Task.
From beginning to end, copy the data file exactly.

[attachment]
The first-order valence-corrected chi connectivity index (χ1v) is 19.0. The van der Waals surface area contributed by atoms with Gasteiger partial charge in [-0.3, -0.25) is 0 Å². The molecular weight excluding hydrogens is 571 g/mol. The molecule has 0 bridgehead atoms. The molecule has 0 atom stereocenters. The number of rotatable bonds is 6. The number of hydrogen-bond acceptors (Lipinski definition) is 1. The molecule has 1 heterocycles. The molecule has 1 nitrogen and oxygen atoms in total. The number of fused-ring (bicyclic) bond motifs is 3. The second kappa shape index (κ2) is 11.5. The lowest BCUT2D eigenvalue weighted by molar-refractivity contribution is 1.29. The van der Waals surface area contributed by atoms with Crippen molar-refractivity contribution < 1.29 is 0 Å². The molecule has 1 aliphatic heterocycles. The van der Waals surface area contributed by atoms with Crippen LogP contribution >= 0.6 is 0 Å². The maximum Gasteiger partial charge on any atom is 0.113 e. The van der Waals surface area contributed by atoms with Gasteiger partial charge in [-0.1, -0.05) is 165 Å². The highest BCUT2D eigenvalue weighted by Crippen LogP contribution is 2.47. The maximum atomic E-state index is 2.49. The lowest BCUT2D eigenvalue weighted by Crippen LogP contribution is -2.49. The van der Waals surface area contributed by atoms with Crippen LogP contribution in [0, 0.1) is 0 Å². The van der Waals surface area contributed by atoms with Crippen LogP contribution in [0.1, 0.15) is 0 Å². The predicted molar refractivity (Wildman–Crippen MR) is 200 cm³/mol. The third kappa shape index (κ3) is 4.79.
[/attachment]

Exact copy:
The first-order valence-corrected chi connectivity index (χ1v) is 19.0. The van der Waals surface area contributed by atoms with Gasteiger partial charge in [-0.3, -0.25) is 0 Å². The molecular weight excluding hydrogens is 571 g/mol. The molecule has 0 bridgehead atoms. The molecule has 0 atom stereocenters. The number of rotatable bonds is 6. The number of hydrogen-bond acceptors (Lipinski definition) is 1. The molecule has 1 heterocycles. The molecule has 1 nitrogen and oxygen atoms in total. The number of fused-ring (bicyclic) bond motifs is 3. The second kappa shape index (κ2) is 11.5. The lowest BCUT2D eigenvalue weighted by molar-refractivity contribution is 1.29. The van der Waals surface area contributed by atoms with Crippen molar-refractivity contribution < 1.29 is 0 Å². The molecule has 1 aliphatic heterocycles. The van der Waals surface area contributed by atoms with Crippen LogP contribution >= 0.6 is 0 Å². The maximum Gasteiger partial charge on any atom is 0.113 e. The van der Waals surface area contributed by atoms with Gasteiger partial charge in [-0.1, -0.05) is 165 Å². The highest BCUT2D eigenvalue weighted by Crippen LogP contribution is 2.47. The maximum atomic E-state index is 2.49. The lowest BCUT2D eigenvalue weighted by Crippen LogP contribution is -2.49. The van der Waals surface area contributed by atoms with Crippen LogP contribution in [0, 0.1) is 0 Å². The van der Waals surface area contributed by atoms with Crippen LogP contribution in [0.1, 0.15) is 0 Å². The predicted molar refractivity (Wildman–Crippen MR) is 200 cm³/mol. The third kappa shape index (κ3) is 4.79.